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TV sports, even the NFL, aren't the sure ad sell they once were

Once thought to be the sole recession-proof property on television, big-ticket sports are showing signs of vulnerability in the fourth quarter, with ad sales down as much as 15%, according to a number of media buyers and network executives.

Brisk sales in the upfront and long-term sponsorship packages have gone a long way to cushion the blow, but the scatter market is all but paralytic as many key categories have practically shut down.

Predictably, financial services and domestic auto have fallen out of play, though a drop-off in the latter category has been offset by foreign auto. Hyundai has been particularly active, buying time in nearly all available sports, including TNT's Thursday night NBA showcase and across ESPN's college- and pro-football properties.

If the banking and credit card money is dwindling, insurance is pulling its weight, as Geico has been ubiquitous in the quarter thanks to upfront deals and a healthy investment in scatter time. Nationwide and Progressive are also spending, according to network sales execs.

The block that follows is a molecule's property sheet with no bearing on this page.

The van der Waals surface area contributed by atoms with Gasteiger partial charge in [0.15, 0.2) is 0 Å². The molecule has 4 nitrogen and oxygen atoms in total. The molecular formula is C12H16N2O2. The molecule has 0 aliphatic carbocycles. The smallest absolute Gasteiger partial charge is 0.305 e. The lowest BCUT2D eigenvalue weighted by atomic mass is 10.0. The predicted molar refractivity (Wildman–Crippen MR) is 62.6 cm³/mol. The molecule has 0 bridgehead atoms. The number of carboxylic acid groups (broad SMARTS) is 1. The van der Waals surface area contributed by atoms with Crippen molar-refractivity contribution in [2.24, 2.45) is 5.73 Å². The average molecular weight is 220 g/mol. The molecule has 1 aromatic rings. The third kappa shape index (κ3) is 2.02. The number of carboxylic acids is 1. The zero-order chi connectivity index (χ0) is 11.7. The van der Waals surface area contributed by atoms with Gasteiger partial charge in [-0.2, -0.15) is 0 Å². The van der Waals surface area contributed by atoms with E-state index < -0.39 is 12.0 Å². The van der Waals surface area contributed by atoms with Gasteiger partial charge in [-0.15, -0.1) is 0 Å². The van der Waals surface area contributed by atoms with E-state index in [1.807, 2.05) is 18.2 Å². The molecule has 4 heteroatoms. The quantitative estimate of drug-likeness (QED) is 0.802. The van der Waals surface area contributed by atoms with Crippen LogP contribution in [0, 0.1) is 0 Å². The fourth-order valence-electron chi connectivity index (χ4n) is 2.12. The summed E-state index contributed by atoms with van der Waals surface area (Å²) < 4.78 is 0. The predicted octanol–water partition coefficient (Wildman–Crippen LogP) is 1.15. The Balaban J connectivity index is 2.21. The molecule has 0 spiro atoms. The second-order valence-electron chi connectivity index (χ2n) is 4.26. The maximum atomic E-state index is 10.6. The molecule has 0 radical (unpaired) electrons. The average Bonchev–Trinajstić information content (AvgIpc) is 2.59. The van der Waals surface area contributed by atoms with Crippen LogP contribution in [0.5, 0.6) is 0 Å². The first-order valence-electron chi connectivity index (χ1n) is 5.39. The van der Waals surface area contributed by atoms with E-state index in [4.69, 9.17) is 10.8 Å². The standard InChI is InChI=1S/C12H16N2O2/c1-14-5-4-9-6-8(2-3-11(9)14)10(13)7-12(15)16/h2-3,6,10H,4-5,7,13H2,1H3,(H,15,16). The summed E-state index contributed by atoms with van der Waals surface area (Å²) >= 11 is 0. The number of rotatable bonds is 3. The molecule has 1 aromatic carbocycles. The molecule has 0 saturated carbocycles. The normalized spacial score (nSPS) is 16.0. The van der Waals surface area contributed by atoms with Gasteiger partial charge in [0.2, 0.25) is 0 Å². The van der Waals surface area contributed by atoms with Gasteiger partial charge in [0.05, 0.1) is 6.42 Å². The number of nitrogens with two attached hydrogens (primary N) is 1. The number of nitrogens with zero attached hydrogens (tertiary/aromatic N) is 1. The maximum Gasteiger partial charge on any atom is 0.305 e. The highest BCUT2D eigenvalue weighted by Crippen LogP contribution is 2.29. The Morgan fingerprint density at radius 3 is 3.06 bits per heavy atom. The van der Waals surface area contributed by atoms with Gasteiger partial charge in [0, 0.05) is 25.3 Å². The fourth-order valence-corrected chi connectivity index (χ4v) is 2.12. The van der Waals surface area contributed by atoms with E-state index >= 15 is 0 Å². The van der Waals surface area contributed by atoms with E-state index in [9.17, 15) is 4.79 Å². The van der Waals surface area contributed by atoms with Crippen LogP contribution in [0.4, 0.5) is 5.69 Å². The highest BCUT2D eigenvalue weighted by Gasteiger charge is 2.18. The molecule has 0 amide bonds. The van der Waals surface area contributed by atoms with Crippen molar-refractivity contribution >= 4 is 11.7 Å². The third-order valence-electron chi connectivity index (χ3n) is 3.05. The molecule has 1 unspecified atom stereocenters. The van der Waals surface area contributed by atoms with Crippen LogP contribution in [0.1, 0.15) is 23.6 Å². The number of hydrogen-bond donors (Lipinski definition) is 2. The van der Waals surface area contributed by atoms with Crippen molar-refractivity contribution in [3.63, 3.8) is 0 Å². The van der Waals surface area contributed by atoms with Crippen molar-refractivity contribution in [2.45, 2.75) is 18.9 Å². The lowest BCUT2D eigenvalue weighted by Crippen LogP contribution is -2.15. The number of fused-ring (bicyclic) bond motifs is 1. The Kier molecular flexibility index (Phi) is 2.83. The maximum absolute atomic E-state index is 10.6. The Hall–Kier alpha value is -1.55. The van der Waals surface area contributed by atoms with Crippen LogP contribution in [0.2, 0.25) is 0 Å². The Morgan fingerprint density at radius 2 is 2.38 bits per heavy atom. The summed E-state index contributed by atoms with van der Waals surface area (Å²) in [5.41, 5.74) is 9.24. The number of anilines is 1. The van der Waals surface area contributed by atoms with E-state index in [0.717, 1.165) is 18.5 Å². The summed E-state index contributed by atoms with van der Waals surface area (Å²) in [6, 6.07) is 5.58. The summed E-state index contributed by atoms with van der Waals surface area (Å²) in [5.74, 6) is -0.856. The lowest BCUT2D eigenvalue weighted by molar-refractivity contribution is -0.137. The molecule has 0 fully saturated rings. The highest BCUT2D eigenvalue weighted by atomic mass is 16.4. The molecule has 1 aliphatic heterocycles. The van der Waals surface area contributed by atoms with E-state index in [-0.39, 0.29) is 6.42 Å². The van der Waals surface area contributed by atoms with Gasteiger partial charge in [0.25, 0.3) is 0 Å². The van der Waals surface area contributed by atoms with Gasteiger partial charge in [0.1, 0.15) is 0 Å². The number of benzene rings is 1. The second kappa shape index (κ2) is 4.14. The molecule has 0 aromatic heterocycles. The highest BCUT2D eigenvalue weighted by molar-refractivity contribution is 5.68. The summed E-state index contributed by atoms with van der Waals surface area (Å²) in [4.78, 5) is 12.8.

For all that, buyers are intimating that it is clearly not a seller's market and that even iron-clad franchises like the NFL are coming at a discount.

"At the end of the day, my clients pay me to act in their best possible interest, and so whatever weaknesses are out there we'll take advantage of them," said Larry Novenstern, executive vp and director of national electronic media at Optimedia. In the aggregate, Novenstern eyeballs sports' decline at about 15%, though primetime events are holding steady, landing scatter dollars slightly above upfront pricing.

National Sunday afternoon NFL games are down slightly from the average price of $400,000 per 30-second spot, but long term, things look a bit more troubling. As of late last week, Fox has one or two units left in its Thanksgiving Day game between Dallas and Seattle, but CBS was said to be having a hard time unloading time in its Turkey Day matchup, which might be a function of the profound mismatch it has on its hands: winless Detroit vs. undefeated Tennessee.

The economy is getting its licks in with the NFL's most high-profile game as well. NBC said that it had about eight Super Bowl spots left. (partialdiff)
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